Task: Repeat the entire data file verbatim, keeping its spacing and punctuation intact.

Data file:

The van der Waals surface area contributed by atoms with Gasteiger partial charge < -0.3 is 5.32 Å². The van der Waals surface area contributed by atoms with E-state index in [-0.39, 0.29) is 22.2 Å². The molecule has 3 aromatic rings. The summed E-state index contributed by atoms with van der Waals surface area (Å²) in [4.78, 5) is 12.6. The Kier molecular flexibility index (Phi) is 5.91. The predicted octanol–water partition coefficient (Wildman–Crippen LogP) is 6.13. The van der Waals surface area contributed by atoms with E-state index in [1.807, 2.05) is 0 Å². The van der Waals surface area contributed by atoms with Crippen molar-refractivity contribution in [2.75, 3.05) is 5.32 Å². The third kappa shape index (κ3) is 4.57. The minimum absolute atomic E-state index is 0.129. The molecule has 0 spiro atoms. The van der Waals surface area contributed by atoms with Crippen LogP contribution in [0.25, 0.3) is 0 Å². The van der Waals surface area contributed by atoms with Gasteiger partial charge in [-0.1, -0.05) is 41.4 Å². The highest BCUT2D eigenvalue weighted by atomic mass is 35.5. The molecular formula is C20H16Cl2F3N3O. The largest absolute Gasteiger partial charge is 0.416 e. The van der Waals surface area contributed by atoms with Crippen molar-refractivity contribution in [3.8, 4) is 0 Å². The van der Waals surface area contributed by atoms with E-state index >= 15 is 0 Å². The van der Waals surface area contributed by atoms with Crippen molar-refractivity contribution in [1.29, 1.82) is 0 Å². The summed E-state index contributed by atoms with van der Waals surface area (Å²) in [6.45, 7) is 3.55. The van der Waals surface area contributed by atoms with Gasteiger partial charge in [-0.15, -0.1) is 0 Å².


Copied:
The van der Waals surface area contributed by atoms with Gasteiger partial charge < -0.3 is 5.32 Å². The van der Waals surface area contributed by atoms with E-state index in [-0.39, 0.29) is 22.2 Å². The molecule has 3 aromatic rings. The summed E-state index contributed by atoms with van der Waals surface area (Å²) in [4.78, 5) is 12.6. The Kier molecular flexibility index (Phi) is 5.91. The predicted octanol–water partition coefficient (Wildman–Crippen LogP) is 6.13. The van der Waals surface area contributed by atoms with E-state index in [1.807, 2.05) is 0 Å². The van der Waals surface area contributed by atoms with Crippen molar-refractivity contribution in [2.75, 3.05) is 5.32 Å². The third kappa shape index (κ3) is 4.57. The minimum absolute atomic E-state index is 0.129. The molecule has 0 spiro atoms. The van der Waals surface area contributed by atoms with Crippen LogP contribution in [0.25, 0.3) is 0 Å². The van der Waals surface area contributed by atoms with Gasteiger partial charge in [-0.1, -0.05) is 41.4 Å². The highest BCUT2D eigenvalue weighted by atomic mass is 35.5. The molecular formula is C20H16Cl2F3N3O. The largest absolute Gasteiger partial charge is 0.416 e. The van der Waals surface area contributed by atoms with Crippen molar-refractivity contribution in [3.8, 4) is 0 Å². The van der Waals surface area contributed by atoms with E-state index >= 15 is 0 Å². The van der Waals surface area contributed by atoms with Crippen molar-refractivity contribution in [1.29, 1.82) is 0 Å². The summed E-state index contributed by atoms with van der Waals surface area (Å²) in [6.45, 7) is 3.55. The van der Waals surface area contributed by atoms with Gasteiger partial charge in [-0.15, -0.1) is 0 Å².